Ayley

It’s winter and outside it’s only just getting light but I’m already sweating. My cerulean crop top is damp and the strands of light brown hair that have come loose from my hairband stick to my face. Bright Star’s music surges through my headphones. Like it or not, I grew up on these songs and, sure, at nineteen, I should know better, but there’s an energy to them that keeps my dancing tight. I love this time of day. The pixelated December sunshine makes my dopamine levels rise and the sense that I’m going somewhere is at its sharpest.

Which is ironic really.

For so much of my life, I’ve had people trying to force me into corners. School teachers. Dad. All the other fuckers I don’t even want to think about. All that prompting, all that target setting, it made me feel like I was going to explode. None of it seemed like it was really about my needs or wishes; all anyone wanted to do was shove me in some pre-determined direction that made way more sense to them than it did to me. The choices I was given didn’t feel like choices at all, but I was forced to pick something and so I did. And then they said I’d made my own bed. But that was bullshit. They knew it. I knew it.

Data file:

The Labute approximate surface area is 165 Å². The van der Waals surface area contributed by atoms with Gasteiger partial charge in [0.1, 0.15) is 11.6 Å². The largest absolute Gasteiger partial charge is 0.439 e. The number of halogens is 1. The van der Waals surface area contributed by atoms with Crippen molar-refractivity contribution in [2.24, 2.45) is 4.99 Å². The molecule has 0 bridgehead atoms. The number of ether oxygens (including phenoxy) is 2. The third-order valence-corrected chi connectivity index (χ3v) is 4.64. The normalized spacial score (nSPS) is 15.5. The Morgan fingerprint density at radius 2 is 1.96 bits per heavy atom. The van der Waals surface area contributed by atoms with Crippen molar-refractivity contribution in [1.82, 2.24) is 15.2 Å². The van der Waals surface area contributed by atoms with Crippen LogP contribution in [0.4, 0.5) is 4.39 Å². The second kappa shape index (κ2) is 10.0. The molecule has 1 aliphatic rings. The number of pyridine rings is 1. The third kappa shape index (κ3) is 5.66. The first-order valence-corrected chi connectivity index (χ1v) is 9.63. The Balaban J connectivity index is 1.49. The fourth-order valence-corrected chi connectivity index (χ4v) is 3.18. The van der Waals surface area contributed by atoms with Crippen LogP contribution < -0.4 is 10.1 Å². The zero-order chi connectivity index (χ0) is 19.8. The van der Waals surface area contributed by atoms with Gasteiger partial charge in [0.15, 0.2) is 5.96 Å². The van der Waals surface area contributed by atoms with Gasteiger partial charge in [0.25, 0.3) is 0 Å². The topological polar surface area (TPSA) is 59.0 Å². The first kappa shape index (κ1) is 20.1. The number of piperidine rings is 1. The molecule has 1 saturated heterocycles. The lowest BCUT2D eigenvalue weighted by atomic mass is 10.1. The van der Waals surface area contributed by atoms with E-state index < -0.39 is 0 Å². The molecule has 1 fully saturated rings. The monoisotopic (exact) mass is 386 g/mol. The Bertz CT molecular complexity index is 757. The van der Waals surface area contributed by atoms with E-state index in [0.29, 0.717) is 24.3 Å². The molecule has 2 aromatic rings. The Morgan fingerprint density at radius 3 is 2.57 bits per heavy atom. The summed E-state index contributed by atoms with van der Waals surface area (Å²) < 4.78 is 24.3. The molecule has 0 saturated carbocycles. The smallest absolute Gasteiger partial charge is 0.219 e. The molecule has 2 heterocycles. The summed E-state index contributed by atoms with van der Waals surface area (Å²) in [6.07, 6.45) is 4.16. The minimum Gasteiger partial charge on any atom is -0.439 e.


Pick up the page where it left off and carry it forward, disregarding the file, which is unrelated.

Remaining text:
So, yeah, now that I’ve decided no one’s going to push me around anymore, I’m pushing myself. I’m doing exactly what they said they were telling me to do. It’s funny how no one’s applauding.

Not even my boyfriend.

He says he is, but he’s not.

A new song starts. I block any misogynistic lyrics out. Just like the rest of the world always has done. There’s no excuse. Except that beat. The intensity of it washes over me and I go through another drill. Then another. Then another.

I stop when I see my bedroom door open. I’m looking at Mum in the mirror rather than directly at her. She can’t hear the music and I’m glad. It was only last night that I made her feel stupid for saying it was good. I can’t explain to her why I believe so many things at once.

I turn the music off.

“It’s the football match today,” she says.

“I know,” I tell her.

There’s no way I’m going to the game. She knows that. My boyfriend knows that. I shrug. Mum shrugs too. Why did she even have to mention it? Like everything’s normal.

When was the last time everything was normal?

The last time I went to a football game?

Exactly.

If we hadn’t gone, we’d still be living in the caravan.

We’d never have won the lottery.

No one would have given me that winning ticket.

That winning fucking ticket.

That’s what everyone calls it.

Why wouldn’t they?

That’s what it was.

Right?

Go back to chapter 1.